• At each meeting, the inspector will want a report of concerns that have been abated and reasons why others were not. They will spot check items on the list and if concerns are fixed, your guide and the park will gain valuable credibility with the inspector.
  • The guide should not engage in humor until they have worked frequently with the same inspector and established a mutual trust. Besides, what is funny to one person, may not be funny to another.
  • The guide should always tell the truth, but only answer if they know that 100 percent of what they say is a fact.
  • The guide should never volunteer information. Be truthful when asked, but do not embellish.
  • The guide should ask clarification questions of the inspector. Not all inspectors are good communicators.  They may not provide enough detail when they explain a concern.
  • At the end of the visit, you should speak to both parties privately to assess if they are communicating well. If you sense that the guide and the inspector do not have a good rapport, select a different guide for future visits.
  • Always require a guide-in-training to accompany you on several inspections before you assign them to the one-on-one escort task. They must see how a tour is conducted and what obstacles they may encounter.
  • Your guide should be able to sense when the visit is getting too chummy or too long and when to stop for the day.


Social Interactions


At another park, one of our guides was a young adult female.  She was an hourly employee.  Our liability insurance inspections required a full week to complete.  Once, after the daily inspection was complete and my employee had clocked out, I noticed she was talking to the two inspectors in the parking lot.  I asked her privately if she was okay.  She said she was.  I left the group to chat, but I alerted Security and asked them to make sure that she stayed safe.  The next morning when we met before the day’s inspection, the inspectors mentioned that they had taken my employee to dinner to talk business.  I was concerned.  My employee was hourly, so technically she was working during their long dinner.  This created a payroll issue.  Alcohol was consumed.  So, a possible safety concern was another red flag.  There was no company manager in attendance to be sure all behavior was acceptable.  The inspectors saw nothing wrong with taking my employee to drinks and dinner and talking business without my knowledge.  Could confidentiality issues have been violated?  Certainly, several concerns surfaced.  The company was now obligated to pay our employee overtime for this ‘meeting.’  The lesson here is to be sure to train your staff about all behavior expectations for all situations.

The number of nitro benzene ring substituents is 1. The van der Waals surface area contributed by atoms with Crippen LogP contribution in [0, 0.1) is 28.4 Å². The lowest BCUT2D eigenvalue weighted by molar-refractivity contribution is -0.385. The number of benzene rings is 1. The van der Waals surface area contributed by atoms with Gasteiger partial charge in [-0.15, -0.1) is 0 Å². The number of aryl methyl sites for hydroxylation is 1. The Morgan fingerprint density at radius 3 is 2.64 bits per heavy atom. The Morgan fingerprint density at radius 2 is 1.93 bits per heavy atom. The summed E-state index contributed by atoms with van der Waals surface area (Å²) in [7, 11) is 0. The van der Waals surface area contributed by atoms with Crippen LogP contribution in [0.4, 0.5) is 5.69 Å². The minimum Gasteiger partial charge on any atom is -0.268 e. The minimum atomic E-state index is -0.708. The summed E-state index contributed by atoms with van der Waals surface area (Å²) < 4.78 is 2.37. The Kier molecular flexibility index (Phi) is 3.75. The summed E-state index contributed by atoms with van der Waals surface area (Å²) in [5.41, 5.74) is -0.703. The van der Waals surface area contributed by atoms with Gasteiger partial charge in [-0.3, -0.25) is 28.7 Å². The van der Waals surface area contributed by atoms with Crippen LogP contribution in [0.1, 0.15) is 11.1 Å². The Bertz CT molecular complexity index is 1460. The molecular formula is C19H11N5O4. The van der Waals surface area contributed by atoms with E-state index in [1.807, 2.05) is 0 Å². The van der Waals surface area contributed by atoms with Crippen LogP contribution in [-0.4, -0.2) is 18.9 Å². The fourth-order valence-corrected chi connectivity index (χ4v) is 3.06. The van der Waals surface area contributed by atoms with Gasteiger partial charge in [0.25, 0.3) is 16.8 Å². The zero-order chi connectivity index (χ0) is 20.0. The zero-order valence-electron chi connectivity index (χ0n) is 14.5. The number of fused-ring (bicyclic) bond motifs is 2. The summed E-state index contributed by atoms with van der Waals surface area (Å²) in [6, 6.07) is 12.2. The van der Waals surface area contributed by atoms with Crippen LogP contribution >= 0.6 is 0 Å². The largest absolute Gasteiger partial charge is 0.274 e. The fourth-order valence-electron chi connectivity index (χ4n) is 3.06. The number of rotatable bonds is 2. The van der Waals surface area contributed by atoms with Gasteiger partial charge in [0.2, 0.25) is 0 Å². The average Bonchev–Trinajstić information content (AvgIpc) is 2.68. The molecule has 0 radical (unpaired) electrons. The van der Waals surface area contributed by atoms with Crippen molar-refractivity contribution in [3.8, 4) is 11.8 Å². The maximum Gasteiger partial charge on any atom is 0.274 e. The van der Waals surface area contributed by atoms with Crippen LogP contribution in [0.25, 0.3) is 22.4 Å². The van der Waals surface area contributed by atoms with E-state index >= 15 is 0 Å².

Working with Vendors


  • Many of the above procedures also apply to vendor deliveries.
  • Vendors are on a deadline, so they work fast, which could create safety issues, sloppy deliveries or miscounts of product.
  • Your guide should know how to get the vendor to the delivery location safely, how to check delivery accuracy, who is assigned to put it away, how to sign for it and to escort the vendor off the property.
  • If a guide encounters unsafe procedures, they must know the proper way to advise the vendor about correcting their actions. This takes people skills so an inexperienced worker may not be the best choice for this task.